The short story in English is alive and well and living in India. Several Urban Shots anthologies of short stories have been released here by Grey Oak/Westland in the last two years. This anthology, The Love Collection, edited by Sneh Thakur, is a worthy addition to the collection.
Contrary to what one might initially suspect, this is not escapist romantic fiction. Although the stories deal with love of the romantic type in its many manifestations, this fiction is rooted in harsh reality. It is none the less enjoyable for all that. Each story is comfortably short and can be read during lunch hour or coffee break.
There is a variety of situations to deal with when it comes to love in urban India. The girl in a northern town, debating whether to marry the man she loves instead of the man who could give her an affluent life. The ‘happily’ married man who regularly meets a girlfriend for a quiet date. The earnest young man in a southern city who consults an astrologer regularly to discover God’s plan for his future and believes that he met his wife as a result. And many more. Each situation unique yet somehow familiar. If you live in India, as I do, these characters could be your neighbours and colleagues.
Some stories tug at your heart. One, set in Pune left me particularly moved, as it concerned the bombing at the German Bakery which occurred in the recent past. That was quite apart from the killer twist at the end of the story, which took me completely by surprise.
Since this is an anthology of fiction and not a novel, there’s a veritable choir of writing voices. I particularly enjoyed the work of Ahmed Faiyaz, who happens to have three very distinctive stories here.
I noticed some technical flaws. That poignant story about an ageing couple could have been drastically improved (in my humble opinion) by losing the first one and a half pages. Characters don’t leap off the page when they don’t speak until half way through page two. Readers don’t need to wade through interminable narrative. They learn about the characters by seeing them speak and interact. Another story, in which the main character makes love to a ghost didn’t convince me either. A ghost is a spirit, not flesh and blood and even if paranormal romances are becoming popular, I couldn’t suspend my disbelief to enjoy the story as much as I wanted to. I’d have been convinced had the writer dreamed the lovemaking instead of ‘doing it’. Also, I detest point of view (POV) shifts in short fiction. Having to jump from inside one person’s head to another’s,breaks the flow, for me at least. Thankfully, it occurs in this volume only occasionally.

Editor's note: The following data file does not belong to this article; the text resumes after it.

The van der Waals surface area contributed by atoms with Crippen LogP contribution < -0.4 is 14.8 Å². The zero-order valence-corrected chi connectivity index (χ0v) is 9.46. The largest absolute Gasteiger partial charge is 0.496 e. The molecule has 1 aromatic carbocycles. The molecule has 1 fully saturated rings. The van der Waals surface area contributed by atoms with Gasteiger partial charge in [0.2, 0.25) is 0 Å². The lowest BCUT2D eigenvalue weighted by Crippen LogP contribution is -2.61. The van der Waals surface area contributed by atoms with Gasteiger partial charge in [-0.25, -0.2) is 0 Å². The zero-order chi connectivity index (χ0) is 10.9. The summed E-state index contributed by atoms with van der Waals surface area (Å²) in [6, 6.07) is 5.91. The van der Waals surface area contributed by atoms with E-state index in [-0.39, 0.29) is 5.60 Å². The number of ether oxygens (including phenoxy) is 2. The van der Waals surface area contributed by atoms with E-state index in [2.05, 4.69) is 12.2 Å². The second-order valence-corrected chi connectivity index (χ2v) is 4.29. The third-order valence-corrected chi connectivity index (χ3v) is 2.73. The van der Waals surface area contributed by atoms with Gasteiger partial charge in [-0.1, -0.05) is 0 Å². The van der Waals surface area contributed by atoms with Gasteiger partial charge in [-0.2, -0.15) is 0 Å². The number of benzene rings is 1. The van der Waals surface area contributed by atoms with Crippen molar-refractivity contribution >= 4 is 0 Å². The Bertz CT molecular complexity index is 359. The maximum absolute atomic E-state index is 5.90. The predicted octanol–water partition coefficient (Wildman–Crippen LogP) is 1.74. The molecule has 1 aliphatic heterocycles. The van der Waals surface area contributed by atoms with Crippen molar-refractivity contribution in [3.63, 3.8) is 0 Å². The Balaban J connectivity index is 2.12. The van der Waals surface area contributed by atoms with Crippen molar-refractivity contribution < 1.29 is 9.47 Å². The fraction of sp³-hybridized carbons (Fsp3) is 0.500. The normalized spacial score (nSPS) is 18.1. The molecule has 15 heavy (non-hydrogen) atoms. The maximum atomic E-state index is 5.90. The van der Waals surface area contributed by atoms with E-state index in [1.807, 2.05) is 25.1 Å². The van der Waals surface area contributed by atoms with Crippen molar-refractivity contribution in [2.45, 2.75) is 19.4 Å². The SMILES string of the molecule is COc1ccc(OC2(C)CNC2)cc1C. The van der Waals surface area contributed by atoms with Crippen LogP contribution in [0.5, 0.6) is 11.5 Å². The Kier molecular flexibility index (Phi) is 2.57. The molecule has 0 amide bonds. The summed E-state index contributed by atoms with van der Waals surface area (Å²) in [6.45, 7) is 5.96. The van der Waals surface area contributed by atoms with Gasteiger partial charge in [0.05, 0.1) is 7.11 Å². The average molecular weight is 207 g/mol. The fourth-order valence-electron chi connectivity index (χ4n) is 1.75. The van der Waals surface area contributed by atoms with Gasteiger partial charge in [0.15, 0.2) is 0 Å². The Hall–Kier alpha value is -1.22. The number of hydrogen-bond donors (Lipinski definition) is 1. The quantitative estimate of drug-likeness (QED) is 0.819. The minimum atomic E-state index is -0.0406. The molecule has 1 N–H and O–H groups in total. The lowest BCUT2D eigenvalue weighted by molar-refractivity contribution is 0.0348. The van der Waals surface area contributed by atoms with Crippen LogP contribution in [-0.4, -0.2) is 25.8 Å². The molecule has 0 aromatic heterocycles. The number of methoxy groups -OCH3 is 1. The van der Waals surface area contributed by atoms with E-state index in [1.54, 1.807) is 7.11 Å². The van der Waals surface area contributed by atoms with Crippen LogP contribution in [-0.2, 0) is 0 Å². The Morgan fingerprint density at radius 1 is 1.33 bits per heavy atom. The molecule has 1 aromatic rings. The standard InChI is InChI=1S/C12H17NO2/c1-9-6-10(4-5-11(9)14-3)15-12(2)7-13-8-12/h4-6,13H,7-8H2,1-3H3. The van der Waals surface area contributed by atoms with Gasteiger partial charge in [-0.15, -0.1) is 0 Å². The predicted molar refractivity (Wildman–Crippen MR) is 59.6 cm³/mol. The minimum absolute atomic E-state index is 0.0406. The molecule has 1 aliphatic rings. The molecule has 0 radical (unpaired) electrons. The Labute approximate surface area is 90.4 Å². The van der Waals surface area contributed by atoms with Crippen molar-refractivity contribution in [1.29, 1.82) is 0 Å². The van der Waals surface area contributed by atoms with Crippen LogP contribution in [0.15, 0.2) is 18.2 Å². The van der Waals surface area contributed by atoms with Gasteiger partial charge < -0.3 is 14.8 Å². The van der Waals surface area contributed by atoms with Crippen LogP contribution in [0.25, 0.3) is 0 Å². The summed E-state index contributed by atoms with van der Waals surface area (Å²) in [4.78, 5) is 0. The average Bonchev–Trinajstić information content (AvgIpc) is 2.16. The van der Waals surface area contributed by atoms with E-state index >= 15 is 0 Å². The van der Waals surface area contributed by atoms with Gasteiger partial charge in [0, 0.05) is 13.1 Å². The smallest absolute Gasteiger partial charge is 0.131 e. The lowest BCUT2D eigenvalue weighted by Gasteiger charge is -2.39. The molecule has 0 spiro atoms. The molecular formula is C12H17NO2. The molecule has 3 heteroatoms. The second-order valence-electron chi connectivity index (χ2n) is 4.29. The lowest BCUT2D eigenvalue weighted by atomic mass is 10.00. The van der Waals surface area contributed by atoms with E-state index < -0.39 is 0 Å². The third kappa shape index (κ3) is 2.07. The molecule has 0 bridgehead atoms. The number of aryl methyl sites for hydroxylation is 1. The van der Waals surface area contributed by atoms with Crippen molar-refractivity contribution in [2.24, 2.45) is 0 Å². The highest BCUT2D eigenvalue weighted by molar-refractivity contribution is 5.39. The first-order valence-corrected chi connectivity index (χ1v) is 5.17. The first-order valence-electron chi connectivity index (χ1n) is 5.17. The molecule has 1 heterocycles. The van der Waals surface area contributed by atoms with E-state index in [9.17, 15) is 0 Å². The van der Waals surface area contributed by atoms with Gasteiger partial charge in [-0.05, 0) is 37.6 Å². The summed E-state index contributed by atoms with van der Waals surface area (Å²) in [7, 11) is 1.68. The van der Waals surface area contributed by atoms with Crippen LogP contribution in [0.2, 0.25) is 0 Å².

Stray flaws notwithstanding, I still say this book is paise vasool. An attractive yet discreet volume which can be easily carried around to keep you entertained on the bus, the train and the waiting room. Pick up your copy today or grab it online here.
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